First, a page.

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ACP offers a number of resources to help members make sense of the MOC requirements and earn points.
Understanding MOC Requirements
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April 11-13, 2019
Internal Medicine Meeting 2019
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Finding accurate and reliable information about internal
medicine training programs can be challenging and difficult to
access because of the larger number and diversity of programs. The
following are some ways of gathering this important information to
help you determine whether a particular program would be the best
match for you.
You'll often be able to find the program's institutional
affiliation (such as medical school or hospital system), and the
kind of patients and the community it serves. Although these sites
can't provide some types of less tangible data such as the
educational philosophy and the culture of a program or institution,
they are a good source of basic information and help to put a
'face' to a program.
Accurate factual information about each program is available on
the ERAS website. Programs participating in the
match are required to update this database at least annually.
The Accreditation Council on Graduate Medical Education (ACGME)
is the governing regulatory body for all US residency training
programs. They maintain a public portion of their website that is open
to medical students. Although this site is a bit difficult to
navigate, it gives information on the accreditation status of both
a program and its sponsoring institution. This site should be
checked to be sure that programs and institutions are accredited
and not having significant compliance issues.
This is a wonderful source of information about what a residency
program is really like. Residents who graduated from your medical
school are usually quite eager to share their experience with those
applying to their program or considering doing so. Because of their
shared experience with you, they also tend to be very honest about
what is good and bad at their program and can give you a first-hand
idea of the culture and overall educational experience. If you
don't know if any graduates from your school are in a particular
residency program, simply check with the Department of Medicine
(usually the residency program administrator, residency program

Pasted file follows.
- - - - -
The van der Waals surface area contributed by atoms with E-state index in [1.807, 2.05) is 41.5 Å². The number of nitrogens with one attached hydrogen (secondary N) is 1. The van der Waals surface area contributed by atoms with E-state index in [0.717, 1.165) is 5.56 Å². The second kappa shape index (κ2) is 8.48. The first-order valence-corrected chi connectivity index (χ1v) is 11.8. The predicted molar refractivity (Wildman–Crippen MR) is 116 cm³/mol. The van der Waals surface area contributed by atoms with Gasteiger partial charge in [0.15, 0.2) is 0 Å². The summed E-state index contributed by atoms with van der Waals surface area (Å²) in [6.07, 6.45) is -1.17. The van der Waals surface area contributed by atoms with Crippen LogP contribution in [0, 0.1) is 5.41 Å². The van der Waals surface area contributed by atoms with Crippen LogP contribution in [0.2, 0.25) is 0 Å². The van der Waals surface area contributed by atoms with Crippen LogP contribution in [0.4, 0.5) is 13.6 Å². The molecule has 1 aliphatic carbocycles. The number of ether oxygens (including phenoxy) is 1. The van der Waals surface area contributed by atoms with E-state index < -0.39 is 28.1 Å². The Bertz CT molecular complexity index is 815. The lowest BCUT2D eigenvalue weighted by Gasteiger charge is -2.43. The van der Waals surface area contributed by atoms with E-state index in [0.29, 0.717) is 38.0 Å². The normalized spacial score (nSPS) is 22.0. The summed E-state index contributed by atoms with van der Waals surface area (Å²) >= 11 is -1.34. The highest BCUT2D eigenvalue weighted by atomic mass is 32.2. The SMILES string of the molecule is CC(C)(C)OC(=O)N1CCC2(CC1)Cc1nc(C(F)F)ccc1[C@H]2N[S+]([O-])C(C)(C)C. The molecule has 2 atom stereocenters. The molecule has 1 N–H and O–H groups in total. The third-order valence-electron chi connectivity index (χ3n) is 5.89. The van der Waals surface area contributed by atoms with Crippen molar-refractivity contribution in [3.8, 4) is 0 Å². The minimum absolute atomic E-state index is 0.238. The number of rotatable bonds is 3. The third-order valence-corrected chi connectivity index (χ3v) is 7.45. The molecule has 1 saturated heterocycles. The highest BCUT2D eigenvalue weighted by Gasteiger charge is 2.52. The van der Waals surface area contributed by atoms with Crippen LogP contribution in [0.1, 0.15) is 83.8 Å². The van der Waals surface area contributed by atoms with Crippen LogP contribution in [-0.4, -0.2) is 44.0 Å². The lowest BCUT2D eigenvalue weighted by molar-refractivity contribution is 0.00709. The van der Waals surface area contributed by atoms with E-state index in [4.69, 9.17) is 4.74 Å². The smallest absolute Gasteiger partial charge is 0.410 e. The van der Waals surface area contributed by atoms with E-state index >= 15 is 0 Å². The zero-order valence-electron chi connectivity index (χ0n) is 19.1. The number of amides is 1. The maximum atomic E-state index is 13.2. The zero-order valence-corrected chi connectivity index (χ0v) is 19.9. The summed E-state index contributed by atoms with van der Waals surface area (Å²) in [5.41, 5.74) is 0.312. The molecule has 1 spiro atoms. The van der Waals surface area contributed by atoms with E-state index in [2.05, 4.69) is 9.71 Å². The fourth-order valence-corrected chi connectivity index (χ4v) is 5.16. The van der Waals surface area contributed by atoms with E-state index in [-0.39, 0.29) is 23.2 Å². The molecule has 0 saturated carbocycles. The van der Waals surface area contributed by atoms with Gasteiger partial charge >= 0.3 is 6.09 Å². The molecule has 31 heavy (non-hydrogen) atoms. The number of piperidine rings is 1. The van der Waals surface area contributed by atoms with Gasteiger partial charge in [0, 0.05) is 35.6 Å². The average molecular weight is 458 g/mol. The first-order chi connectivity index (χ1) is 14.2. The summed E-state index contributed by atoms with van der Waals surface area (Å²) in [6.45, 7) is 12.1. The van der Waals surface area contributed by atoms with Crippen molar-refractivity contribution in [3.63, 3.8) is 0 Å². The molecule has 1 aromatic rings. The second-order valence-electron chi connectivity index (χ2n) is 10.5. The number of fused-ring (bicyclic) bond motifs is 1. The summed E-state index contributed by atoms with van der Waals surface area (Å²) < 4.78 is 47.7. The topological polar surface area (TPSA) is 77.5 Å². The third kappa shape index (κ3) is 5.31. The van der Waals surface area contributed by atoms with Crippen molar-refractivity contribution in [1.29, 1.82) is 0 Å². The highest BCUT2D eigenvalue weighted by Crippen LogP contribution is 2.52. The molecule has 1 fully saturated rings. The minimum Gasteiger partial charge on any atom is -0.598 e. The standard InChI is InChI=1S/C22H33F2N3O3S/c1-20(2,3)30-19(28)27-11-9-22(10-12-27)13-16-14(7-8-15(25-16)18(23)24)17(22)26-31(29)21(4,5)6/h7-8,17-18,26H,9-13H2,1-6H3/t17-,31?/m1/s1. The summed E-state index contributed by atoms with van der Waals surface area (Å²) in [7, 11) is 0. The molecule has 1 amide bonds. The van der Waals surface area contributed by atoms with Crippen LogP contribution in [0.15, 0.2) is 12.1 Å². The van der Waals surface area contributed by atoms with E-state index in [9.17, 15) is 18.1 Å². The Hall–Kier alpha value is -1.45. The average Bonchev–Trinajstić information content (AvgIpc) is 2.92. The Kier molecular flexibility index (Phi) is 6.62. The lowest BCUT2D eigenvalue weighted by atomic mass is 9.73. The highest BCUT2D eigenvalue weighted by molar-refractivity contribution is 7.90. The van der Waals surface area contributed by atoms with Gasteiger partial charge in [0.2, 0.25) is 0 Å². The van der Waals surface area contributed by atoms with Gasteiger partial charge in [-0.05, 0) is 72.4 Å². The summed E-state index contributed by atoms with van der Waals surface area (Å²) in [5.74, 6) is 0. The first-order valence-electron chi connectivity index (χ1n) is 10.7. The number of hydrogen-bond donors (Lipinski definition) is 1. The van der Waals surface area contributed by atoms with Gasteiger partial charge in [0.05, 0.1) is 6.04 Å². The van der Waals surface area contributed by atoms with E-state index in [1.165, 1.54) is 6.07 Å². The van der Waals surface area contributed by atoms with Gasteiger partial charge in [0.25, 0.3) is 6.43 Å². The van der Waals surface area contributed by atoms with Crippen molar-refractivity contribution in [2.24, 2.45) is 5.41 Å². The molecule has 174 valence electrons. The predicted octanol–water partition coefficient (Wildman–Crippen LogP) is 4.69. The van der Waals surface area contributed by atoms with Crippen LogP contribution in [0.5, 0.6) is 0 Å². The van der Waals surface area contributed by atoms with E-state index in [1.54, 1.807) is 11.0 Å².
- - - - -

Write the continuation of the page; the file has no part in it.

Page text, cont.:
director, or Vice Chair for Medical Education) - they usually keep
track of where students who have applied in medicine have gone.
They may be able to facilitate contacting them for you. The Dean's
office can provide information on the previous year's match results
(make sure to go back 3 years since those who graduated in that
time frame will still be in training). If you are interviewing at a
program where a former student from your school is training, it is
worthwhile attempting to contact them before your interview, and
many times they will meet with you on your interview day. Most
residency programs where you are applying will help you make
contact with that person if you explain the circumstances.
Even if someone has been out of training for a number of years,
they are likely able to provide some very helpful information about
the nature of the program, the institutional culture, and the
community and geographical area. Although you will likely not know
who these individuals are, people in the Department of Medicine
(such as the residency program administrator, residency program
director, your clerkship director, or the Vice Chair of Medical
Education) can help guide you in finding out who they might be and
how to best contact them.
Although who actually does this in different schools may vary
(such as the Chair of Medicine, Vice Chair for Medical Education,
or your clerkship director), this person typically knows a lot
about specific residency programs, and their input may be very
helpful as they usually know students who have applied to programs
in past years and how well they have done, and particularly if
there have been any difficulties with specific programs.
You may be surprised that people you interact with frequently
actually have close ties with individuals at a program or
institution in which you have interest. Just ask them if they know
anyone or anything about these programs.
Although they obviously can't give insight into a specific
program, they can offer a more personal perspective to what you are
thinking. For example, geography is an issue as it is important to
have some support system (friends, family) close by as residency
can be challenging and lonely at times. Remember that residency
choice is a major life decision and the input of your friends and
family is important.
Pay close attention to the learning environment in the program
and don't just rely on name recognition or reputation. Know what
type of environment you learn best in and seek it out. If possible,
it is best to talk directly to residents. Some useful questions to
It would seem that these should be a good source of information
about a residency program by those with direct experience. However,
similar to other review sites, the individuals who comment tend to
have either overly negative or positive views of a program, and it
is difficult to draw any meaningful conclusions from most of these